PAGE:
ISO 20000 Operational-level agreement Template
What is an Operational-level agreement?
An operational-level agreement (OLA) is a contract between an organisation and its internal or external supplier that defines the operational expectations for a specific service.
OLAs are typically used with service-level agreements (SLAs) to provide a more detailed picture of the operational requirements for a particular service. For example, an SLA might specify that a service will be available 24 hours a day, seven days a week. An OLA might then determine how the service will be delivered by limiting the number of customer support representatives available during each hour of operation.
Service providers typically develop OLAs in consultation with their customers to ensure that their services meet their customers' expectations. The development of OLAs generally is driven by the need to improve service quality or address specific service-related problems. For example, an OLA might be developed in response to customer complaints about the length of time it takes to resolve service issues.
OLAs can document operational expectations for any service, including IT, account management, customer support services, etc.
Who uses operational-level agreements?
Operational level agreements (OLAs) are used in ISO 20000 to manage expectations and ensure everyone understands their roles and responsibilities in IT service delivery.
There are three main groups of people who use OLAs:
- Management: OLAs help management understand what needs to be in place to ensure successful service delivery.
- Service delivery team: OLAs help the service delivery team to understand what is expected of them and how they need to work together to deliver the services.
- Customers: OLAs help customers to understand what they can expect from the services they receive.
Service Requirements of Operational Level Agreements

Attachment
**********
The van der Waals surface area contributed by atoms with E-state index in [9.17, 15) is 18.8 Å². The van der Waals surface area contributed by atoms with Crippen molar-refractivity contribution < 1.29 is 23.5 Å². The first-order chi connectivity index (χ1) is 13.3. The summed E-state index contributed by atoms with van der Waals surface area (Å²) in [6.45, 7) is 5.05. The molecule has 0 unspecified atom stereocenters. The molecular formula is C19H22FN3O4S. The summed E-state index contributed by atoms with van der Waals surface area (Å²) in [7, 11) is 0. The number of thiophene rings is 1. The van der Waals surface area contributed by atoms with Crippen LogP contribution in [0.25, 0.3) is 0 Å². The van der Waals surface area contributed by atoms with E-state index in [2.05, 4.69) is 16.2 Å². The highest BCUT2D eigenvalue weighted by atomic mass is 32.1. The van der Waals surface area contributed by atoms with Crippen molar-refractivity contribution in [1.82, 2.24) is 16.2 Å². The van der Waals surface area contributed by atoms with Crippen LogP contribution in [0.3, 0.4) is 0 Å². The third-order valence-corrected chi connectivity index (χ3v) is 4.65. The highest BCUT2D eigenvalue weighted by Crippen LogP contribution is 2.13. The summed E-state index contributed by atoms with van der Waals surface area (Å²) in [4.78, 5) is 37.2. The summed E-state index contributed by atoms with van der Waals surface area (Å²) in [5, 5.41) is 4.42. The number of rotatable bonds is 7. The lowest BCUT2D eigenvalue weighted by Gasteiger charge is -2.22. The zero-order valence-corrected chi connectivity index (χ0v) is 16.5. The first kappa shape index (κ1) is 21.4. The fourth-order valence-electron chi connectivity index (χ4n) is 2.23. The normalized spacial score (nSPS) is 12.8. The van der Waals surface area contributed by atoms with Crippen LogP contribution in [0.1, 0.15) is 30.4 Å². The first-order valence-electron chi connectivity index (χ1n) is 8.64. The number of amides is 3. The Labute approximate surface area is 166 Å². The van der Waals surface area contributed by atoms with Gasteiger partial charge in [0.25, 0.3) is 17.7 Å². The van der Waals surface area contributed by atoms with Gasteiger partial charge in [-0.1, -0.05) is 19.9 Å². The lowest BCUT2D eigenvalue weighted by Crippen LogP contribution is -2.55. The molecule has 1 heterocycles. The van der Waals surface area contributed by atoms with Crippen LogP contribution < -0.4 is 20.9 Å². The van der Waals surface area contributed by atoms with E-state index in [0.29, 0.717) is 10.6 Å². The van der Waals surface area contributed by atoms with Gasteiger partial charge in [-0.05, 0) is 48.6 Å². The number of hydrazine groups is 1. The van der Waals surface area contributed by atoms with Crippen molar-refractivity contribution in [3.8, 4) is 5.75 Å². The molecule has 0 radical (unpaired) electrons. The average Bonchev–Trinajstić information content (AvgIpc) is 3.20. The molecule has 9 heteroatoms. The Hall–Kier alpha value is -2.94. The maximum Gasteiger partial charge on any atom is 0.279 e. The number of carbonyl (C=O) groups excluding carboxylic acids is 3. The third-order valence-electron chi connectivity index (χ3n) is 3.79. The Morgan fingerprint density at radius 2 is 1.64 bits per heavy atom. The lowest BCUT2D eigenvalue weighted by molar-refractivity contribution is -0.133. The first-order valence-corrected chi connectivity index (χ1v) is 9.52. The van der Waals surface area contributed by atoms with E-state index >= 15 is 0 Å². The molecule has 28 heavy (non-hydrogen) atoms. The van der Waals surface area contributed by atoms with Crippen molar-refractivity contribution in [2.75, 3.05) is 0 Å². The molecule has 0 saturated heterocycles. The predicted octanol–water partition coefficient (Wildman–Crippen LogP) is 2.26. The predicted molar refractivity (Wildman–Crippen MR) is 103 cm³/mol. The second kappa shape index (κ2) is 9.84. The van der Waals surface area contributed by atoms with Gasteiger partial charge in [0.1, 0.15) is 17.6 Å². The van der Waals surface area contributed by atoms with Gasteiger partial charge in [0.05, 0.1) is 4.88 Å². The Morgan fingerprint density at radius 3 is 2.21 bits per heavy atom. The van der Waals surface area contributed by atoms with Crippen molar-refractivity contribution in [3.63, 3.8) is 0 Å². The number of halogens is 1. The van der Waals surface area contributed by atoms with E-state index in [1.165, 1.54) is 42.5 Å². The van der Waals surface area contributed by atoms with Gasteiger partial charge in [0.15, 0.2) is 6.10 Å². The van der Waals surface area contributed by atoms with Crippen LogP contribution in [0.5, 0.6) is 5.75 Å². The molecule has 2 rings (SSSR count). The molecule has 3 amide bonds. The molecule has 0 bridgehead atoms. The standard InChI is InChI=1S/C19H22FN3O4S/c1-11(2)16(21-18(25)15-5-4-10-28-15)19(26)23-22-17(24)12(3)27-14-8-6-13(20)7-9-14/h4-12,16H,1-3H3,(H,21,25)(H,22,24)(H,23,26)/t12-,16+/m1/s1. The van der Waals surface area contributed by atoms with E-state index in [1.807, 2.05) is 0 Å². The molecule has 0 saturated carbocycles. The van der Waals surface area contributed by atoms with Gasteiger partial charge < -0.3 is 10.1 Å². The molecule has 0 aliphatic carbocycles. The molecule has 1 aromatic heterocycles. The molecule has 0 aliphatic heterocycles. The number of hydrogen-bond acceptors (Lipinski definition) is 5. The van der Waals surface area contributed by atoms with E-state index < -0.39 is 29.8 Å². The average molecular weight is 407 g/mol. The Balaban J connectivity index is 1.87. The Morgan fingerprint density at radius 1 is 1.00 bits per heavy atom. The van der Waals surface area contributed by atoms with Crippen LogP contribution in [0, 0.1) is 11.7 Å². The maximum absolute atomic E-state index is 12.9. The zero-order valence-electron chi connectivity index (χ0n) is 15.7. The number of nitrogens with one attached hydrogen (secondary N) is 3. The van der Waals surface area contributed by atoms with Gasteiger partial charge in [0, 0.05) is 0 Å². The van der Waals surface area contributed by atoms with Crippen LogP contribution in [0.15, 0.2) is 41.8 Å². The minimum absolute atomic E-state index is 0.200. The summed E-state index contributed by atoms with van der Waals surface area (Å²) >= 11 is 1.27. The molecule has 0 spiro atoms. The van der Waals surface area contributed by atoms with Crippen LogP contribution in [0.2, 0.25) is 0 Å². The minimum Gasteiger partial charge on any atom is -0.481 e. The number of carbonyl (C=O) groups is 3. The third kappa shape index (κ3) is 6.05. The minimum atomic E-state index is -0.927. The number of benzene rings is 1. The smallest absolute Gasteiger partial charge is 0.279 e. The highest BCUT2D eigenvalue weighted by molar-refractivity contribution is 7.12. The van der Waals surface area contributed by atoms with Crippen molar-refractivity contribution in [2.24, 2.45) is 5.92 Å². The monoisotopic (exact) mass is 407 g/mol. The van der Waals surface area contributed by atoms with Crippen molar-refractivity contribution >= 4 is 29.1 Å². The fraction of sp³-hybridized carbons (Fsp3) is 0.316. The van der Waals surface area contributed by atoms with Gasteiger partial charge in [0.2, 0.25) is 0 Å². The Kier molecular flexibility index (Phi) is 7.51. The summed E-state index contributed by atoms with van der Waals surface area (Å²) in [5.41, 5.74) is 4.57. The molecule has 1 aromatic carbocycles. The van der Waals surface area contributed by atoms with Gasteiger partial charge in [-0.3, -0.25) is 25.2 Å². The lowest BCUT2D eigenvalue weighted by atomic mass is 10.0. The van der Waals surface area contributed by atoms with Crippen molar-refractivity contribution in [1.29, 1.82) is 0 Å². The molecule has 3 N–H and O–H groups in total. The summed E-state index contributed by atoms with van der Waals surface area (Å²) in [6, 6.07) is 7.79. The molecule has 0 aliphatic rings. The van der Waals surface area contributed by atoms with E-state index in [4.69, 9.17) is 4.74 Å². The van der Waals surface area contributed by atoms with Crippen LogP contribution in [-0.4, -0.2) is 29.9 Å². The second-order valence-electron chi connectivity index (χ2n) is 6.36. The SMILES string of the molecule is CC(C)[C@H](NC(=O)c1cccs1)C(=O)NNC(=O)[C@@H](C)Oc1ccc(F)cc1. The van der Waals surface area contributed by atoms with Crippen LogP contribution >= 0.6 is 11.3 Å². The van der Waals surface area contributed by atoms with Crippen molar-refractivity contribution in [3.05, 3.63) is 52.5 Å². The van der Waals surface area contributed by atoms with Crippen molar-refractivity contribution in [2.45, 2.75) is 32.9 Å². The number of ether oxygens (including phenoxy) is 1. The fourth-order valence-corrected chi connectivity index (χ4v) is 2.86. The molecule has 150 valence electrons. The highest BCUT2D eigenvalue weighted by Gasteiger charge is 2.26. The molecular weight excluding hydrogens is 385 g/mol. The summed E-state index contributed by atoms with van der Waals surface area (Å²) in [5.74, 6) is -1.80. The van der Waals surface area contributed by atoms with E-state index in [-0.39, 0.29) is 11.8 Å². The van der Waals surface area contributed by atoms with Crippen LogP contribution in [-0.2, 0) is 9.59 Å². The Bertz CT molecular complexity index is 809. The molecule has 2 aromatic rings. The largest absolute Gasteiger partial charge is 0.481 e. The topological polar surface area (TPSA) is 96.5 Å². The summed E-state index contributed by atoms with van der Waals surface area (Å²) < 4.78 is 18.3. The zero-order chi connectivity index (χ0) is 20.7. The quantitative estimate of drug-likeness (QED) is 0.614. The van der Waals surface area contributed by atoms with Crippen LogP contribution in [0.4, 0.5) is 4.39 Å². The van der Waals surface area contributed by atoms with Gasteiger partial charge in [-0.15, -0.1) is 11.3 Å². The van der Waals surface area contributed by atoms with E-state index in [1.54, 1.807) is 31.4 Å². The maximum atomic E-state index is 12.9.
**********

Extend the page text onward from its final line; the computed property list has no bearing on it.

The purpose of an operational-level agreement is to define the expectations of the service provider and the customers and to establish the framework within which the services will be delivered.
1. Operational-level agreements
It can be used to define the roles and responsibilities of the service provider and the customer, establish Service Level Requirements, and agree on service levels.
Operational-level agreements should be aligned with the business goals and objectives of the organization. They should be reviewed and updated regularly to ensure that they remain relevant.
2. Service Requirements
Operational-level agreements must be based on the service requirements of the customer. The service requirements must be documented and agreed upon by both the service provider and the customer.
3. Service Delivery
Operational-level agreements must define how the services will be delivered and include service levels, reporting, and performance monitoring provisions.
4. Roles and Responsibilities
Operational-level agreements must define the service provider's and customer's roles and responsibilities.
5. Service Level Requirements
Operational level agreements must define the Service Level Requirements, which must be measurable and achievable.
Operational-level agreements must define reporting requirements so that everyone understands the needs and the
Results are monitored and reviewed by all participants at regular intervals to fine-tune SLA‘s strategic, financial and
The Various types of reporting requirements are:
- Service Level Reporting
- Change Management Reporting
- Performance Reporting
- Capacity Management Reporting
- faults/problems Reporting
- Business partnering Reporting
7. Escalations and Penalties
Having some provision to deal with failure to meet the targets is desirable. This is the most controversial part of